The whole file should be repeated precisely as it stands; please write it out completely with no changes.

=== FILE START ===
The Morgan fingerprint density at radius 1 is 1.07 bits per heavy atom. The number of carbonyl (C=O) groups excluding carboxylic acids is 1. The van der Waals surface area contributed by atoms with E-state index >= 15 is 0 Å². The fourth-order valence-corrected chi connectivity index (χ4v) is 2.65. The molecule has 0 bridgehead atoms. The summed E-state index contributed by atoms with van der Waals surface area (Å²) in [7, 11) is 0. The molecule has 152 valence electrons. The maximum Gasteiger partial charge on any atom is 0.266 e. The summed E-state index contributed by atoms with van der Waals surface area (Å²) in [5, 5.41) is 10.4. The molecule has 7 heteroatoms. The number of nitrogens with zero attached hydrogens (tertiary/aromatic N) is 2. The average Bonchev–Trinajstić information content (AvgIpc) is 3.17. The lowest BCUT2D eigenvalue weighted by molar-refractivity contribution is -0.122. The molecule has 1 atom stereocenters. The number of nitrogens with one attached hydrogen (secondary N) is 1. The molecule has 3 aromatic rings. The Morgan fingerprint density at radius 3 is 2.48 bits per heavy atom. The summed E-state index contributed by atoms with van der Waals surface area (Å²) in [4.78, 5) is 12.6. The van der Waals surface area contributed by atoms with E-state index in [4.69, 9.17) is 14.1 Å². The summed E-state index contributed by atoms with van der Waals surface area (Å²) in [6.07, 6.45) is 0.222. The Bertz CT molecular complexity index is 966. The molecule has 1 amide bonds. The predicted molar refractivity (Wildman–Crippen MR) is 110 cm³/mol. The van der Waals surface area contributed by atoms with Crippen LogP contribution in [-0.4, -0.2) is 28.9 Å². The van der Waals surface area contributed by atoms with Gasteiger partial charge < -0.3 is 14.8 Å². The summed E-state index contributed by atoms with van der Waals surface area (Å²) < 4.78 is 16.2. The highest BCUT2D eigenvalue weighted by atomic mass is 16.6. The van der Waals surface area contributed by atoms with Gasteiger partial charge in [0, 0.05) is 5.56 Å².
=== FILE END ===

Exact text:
The Morgan fingerprint density at radius 1 is 1.07 bits per heavy atom. The number of carbonyl (C=O) groups excluding carboxylic acids is 1. The van der Waals surface area contributed by atoms with E-state index >= 15 is 0 Å². The fourth-order valence-corrected chi connectivity index (χ4v) is 2.65. The molecule has 0 bridgehead atoms. The summed E-state index contributed by atoms with van der Waals surface area (Å²) in [7, 11) is 0. The molecule has 152 valence electrons. The maximum Gasteiger partial charge on any atom is 0.266 e. The summed E-state index contributed by atoms with van der Waals surface area (Å²) in [5, 5.41) is 10.4. The molecule has 7 heteroatoms. The number of nitrogens with zero attached hydrogens (tertiary/aromatic N) is 2. The average Bonchev–Trinajstić information content (AvgIpc) is 3.17. The lowest BCUT2D eigenvalue weighted by molar-refractivity contribution is -0.122. The molecule has 1 atom stereocenters. The number of nitrogens with one attached hydrogen (secondary N) is 1. The molecule has 3 aromatic rings. The Morgan fingerprint density at radius 3 is 2.48 bits per heavy atom. The summed E-state index contributed by atoms with van der Waals surface area (Å²) in [4.78, 5) is 12.6. The van der Waals surface area contributed by atoms with E-state index in [4.69, 9.17) is 14.1 Å². The summed E-state index contributed by atoms with van der Waals surface area (Å²) in [6.07, 6.45) is 0.222. The Bertz CT molecular complexity index is 966. The molecule has 1 amide bonds. The predicted molar refractivity (Wildman–Crippen MR) is 110 cm³/mol. The van der Waals surface area contributed by atoms with Crippen LogP contribution in [-0.4, -0.2) is 28.9 Å². The van der Waals surface area contributed by atoms with Gasteiger partial charge < -0.3 is 14.8 Å². The summed E-state index contributed by atoms with van der Waals surface area (Å²) < 4.78 is 16.2. The highest BCUT2D eigenvalue weighted by atomic mass is 16.6. The van der Waals surface area contributed by atoms with Gasteiger partial charge in [0, 0.05) is 5.56 Å².